The black lines in Fig. 3 (denoted by the black solid line) show the spectra of pure tin at three power densities of 8.60 × 1010 W/cm2, 1.0 × 1011 W/cm2, and 1.90 × 1011 W/cm2, which were recorded at a 45° viewing angle. It is clearly seen that the spectral profile consists of a broad quasi-continuum band and six absorption dips near 13.61 nm, 13.85 nm, 14.17 nm, 14.76 nm, 15.65 nm and 16.90 nm overlapped on a background continuum, and with increasing power density the peak of the broad quasi-continuum band initially centered near 13.50 nm shifts to 13.25 nm and its width become narrower. Although the complexity of the spectra, which involve ions with an open 4d subshell, could potentially make interpretation of this spectral behavior difficult, fortunately, previous experimental and theoretical work provides information on the line distributions in tin ion spectra from the sixth to thirteenth ionization stages20. These experimental spectra should be helpful for the identification of the spectral structure in the EUV spectral regime and for theoretical simulation.

Figure 3: Comparisons of spectral profiles between the experimental and two simulated results based on the radiation hydrodynamics model, in which the black line represents the experimental spectra detected at a 45° viewing angle, and the red and blue lines present the simulated results for 90° and 45° viewing angles, respectively.
figure 3

(a), (b) and (c) represent cases at laser power densities of 8.60 × 1010 W/cm2, 1.0 × 1011 W/cm2, and 1.90 × 1011 W/cm2. Six vertical dotted dash lines point out the absorption dips in the EUV spectra.

Comparison between experimental and theoretical results

As the experimental spectra were the time-integrated, the signal reaching the detector is the sum of signals from plasma volumes with different temperatures and densities due to the highly inhomogeneous and transient nature of LPPs. For comparison with the experimental spectra, the simulated time-resolved spectra (gate width of 5 ns in 5 ns steps) are summed over the duration of the emission to replicate the time-integrated measurements. Figure 3 (a) and (c) show the comparisons of normalized spectral profiles between the experimental spectra and two simulated results based on the radiation hydrodynamics model. Here we show predicted spectra (denoted by red lines) expected for a 90° viewing angle near the target surface for comparison with the spectra (denoted by blue lines) for a viewing angle of 45°. It is clearly seen that there is good agreement between the experimental and simulated profiles for the 45° viewing angle, especially in relation to the agreement of the positions and profiles of the main emission peaks and also for the positions and profiles of several absorption dips. The positions of these dips have also been labeled in this figure with the vertical dotted dash lines. In addition, it is obvious that there are some differences between the simulated results for 45° and 90° because of the different optical absorption paths considered in the calculations. It is found that the self-absorption, at least for the ion stages responsible here, at 45° is larger than at 90°. This shows that the gradients of temperature and density encountered at 45° are larger than those at 90° and also that the optical absorption length is greater for the ion stages responsible.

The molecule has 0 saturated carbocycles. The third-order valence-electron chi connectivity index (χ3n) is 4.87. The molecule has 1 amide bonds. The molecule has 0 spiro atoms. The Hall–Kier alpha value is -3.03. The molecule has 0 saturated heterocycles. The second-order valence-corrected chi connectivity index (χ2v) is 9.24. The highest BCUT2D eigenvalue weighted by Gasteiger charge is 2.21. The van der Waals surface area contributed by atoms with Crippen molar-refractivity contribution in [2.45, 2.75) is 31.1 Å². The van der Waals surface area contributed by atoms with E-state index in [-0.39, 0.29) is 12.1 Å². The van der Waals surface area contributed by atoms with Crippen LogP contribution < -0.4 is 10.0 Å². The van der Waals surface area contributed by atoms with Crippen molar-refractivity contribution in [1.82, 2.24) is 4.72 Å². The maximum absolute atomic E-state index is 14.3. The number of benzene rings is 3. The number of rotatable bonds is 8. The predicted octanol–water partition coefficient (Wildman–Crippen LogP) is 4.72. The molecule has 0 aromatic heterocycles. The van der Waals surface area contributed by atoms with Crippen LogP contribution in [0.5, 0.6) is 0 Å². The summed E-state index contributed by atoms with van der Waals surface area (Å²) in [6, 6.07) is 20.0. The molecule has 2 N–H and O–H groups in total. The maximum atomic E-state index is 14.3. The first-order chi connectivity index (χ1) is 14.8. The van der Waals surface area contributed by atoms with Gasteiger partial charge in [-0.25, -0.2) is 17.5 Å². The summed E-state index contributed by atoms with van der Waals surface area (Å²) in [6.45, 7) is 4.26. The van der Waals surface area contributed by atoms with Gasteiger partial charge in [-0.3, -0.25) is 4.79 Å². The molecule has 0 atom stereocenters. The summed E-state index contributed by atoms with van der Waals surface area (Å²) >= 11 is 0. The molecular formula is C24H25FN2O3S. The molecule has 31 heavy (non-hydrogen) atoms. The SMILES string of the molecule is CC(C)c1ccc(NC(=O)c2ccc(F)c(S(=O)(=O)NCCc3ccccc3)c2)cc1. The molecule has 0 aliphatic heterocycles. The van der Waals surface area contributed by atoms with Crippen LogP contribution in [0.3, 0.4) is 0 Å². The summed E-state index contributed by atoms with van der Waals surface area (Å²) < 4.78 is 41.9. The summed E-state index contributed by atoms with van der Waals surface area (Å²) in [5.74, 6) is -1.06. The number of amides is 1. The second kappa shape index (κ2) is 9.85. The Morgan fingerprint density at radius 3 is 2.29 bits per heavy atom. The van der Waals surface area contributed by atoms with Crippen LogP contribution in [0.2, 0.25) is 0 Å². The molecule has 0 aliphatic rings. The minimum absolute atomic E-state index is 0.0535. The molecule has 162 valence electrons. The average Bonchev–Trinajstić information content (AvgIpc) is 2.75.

Line distribution profiles and absorption profiles for 4p-4d, 4d-4f and 4d-5f transitions

In order to show more clearly the origin of self-absorption bands and dips, we take the Sn9+ ion as an example. Figure 4 shows the normalized spectral profiles of 4d-5f, 4p-4d and 4d-4f transition arrays obtained by using the UTA formalism and Gaussian broadening method, and the corresponding normalized calculated profiles obtained at laser power densities of 8.60 × 1010 and 1.90 × 1011 W/cm2, respectively. It is obvious that the 4d-5f profile in Fig. 4(a) contains a large contribution from the strongest emission feature, but the 4p-4d profile in Fig. 4(b) and 4d-4f profile in Fig. 4(c) show an obvious coexistence between self-absorption and emission features. The important absorbing regions are noted with a rectangular grid filled box for clarity. It is obvious that the absorption profiles are the opposite of their emission Gaussian profiles. From the point of view of spectral intensity, the spectral intensities for 4p-4d and 4d-4f transition arrays allowing for absorption are almost two-thirds those of the integrated intensity in the absence of absorption. Thus the total spectral emission becomes weaker as a consequence of absorption. The spectral feature outside the box in Fig. 4(b) and (c) presents the emission from some weaker transitions, which are close in intensity to the spectral background. So self-absorption reduces the contrast between absorption and emission features and in effect smoothen the spectrum. For the 4p-4d and 4d-4f transitions the wings of the original spectral profiles are effectively raised relative to the intensity at the centres. To some extent, the full width at half maximum (FWHM) of the normalized total profile for absorbed spectra is larger than that of the normalized emission profile in the absence of self-absorption effects. This “opacity broadening” is also an important factor in preventing accurate spectral identification. In addition, there is an obvious discrepancy at 14.17 nm between experimental and simulated spectra. It shows the calculated spectral width to be broader and deeper than the experimental width. This disagreement may arise from the assumption of a simple excited state population given by a normalized Boltzmann distribution among the excited states. A further detailed consideration of the excited energy level population calculation is now in progress.